The big conclusion I take away from ten days in Damascus is that the regime of Bashar al-Assad seems more comfortable than at any time since the war started in 2011. On one level, that doesn’t seem logical. The Syrian president has lost control of large parts of the country. The jihadists of Islamic State and the Nusra Front, which is an al-Qaeda affiliate, are on the rise. Groups that include the Free Syrian Army are more than holding their own in the south.

But in Damascus, the war seems to have receded. The city no longer shakes quite so much from the cracks and booms of outgoing artillery fire. The Syrian armed forces have taken ground around the capital, and negotiated local ceasefires. Rebels are still fighting and plenty of people are still dying. Syria’s war has pulled in all its neighbours, in one way or another. But President Assad appears to have more possibilities now.

Bowen also explains how he is using Twitter to convey something of daily life in a warzone – but not everybody approves:

Recently, as well as reporting on what’s happening for the BBC, I have taken to tweeting pictures of food. I’ve sent plenty from Damascus. That’s partly because I think food tells you a lot about a society. But also because it is important to show how people live as well as how they die. I have had a quite a severe trolling from those who disapprove, on the grounds that anything other than the horror of war is a distortion and a distraction. I disagree. If you don’t like it, trolls, don’t look at the pictures


The Politics Column: Will 2015 be a year of two elections?

The NS politics editor, George Eaton, asks if the age of coalitions is now over with both main parties seemingly reconciled to the prospect of a minority administration:

One senior Conservative backbencher told me that having promised Tory MPs a vote on a second deal with the Lib Dems, David Cameron would “struggle” to win their approval. The Prime Minister, he argued, should run a minority administration (an option many believe he should have pursued in 2010) and seek parliamentary support for populist measures such as an EU referendum on an individual basis. This would culminate in a snap election aimed at securing a majority.

Labour is even less amenable to the prospect of coalition than the Conservatives. Four years on from the election, most MPs maintain an undiminished tribal loathing of the Lib Dems. One shadow cabinet minister told me: “Clegg or no Clegg, I wouldn’t enter government with them.”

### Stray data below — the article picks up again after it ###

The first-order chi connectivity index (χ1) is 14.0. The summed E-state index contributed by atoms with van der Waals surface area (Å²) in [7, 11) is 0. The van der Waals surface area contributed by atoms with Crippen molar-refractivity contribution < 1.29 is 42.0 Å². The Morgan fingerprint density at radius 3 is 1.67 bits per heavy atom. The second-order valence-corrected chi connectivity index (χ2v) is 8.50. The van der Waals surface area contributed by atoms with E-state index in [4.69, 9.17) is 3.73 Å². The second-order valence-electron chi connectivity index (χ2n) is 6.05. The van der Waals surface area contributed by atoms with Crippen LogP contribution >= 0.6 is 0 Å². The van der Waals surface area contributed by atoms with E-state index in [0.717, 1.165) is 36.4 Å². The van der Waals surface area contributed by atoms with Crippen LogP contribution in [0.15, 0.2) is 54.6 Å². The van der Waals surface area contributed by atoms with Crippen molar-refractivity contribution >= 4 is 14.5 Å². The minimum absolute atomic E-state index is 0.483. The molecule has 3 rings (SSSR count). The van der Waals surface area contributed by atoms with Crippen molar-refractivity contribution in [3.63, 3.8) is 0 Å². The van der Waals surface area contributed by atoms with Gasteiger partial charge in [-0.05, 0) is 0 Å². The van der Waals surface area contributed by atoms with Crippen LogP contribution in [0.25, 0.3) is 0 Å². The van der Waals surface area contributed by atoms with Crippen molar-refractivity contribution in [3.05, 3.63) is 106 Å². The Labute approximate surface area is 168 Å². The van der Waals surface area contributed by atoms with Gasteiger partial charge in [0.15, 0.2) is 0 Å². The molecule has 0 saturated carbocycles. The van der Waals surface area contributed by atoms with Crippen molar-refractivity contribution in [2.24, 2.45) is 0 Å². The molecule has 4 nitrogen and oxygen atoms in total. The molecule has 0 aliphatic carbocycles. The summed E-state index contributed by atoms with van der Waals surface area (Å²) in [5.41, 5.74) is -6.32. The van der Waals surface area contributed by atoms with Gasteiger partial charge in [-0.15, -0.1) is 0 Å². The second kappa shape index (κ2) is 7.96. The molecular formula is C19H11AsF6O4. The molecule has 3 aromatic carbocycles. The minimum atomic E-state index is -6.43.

Eaton finds that not all Liberal Democrats are averse to the idea of minority rule either:

The Lib Dems have long threatened to bring down any party that has the “arrogance” (in the words of one strategist) to try to rule without a majority. But some can see the advantage of a period outside of government to allow their war-weary party to convalesce. Significantly, Tim Farron, the Lib Dem president and the most likely successor to Clegg, told me that his party “should not rule out” the option of tolerating a minority administration


Special report: Lucy Fisher on prostitution’s male punters

The NS reporter-at-large Lucy Fisher asks why so little attention is paid to the male punters whose demand for sex fuels prostitution:

If prostitution is the oldest profession in the world, then punting is the oldest consumer activity. Yet it remains broadly unexamined, perhaps because the questions it raises – about male desire and power, about society – are too uncomfortable.

Fisher takes to the online forum PunterNet to find out who these men are and their views, if any, about the ethics and legality of the behaviour they engage in:

The posts on the PunterNet site range from obscenely violent and misogynistic descriptions of experiences with prostitutes to mundane notes on the easy availability of off-road parking.

[ . . .]

The prevailing view of the punters I contacted for this article was that, in one way or another, a man always “pays” for sex. Many viewed marriage and relationships as intrinsically economic relationships, in which the man provided financial security in return for sex, among other rewards. Some justified their use of prostitutes as merely an equivalent transaction. One man notes: “The question shouldn’t be, ‘Why pay for sex?’ It should be: ‘Why not pay for sex?’ We pay for lots of things in life. Sex is just another commodity.”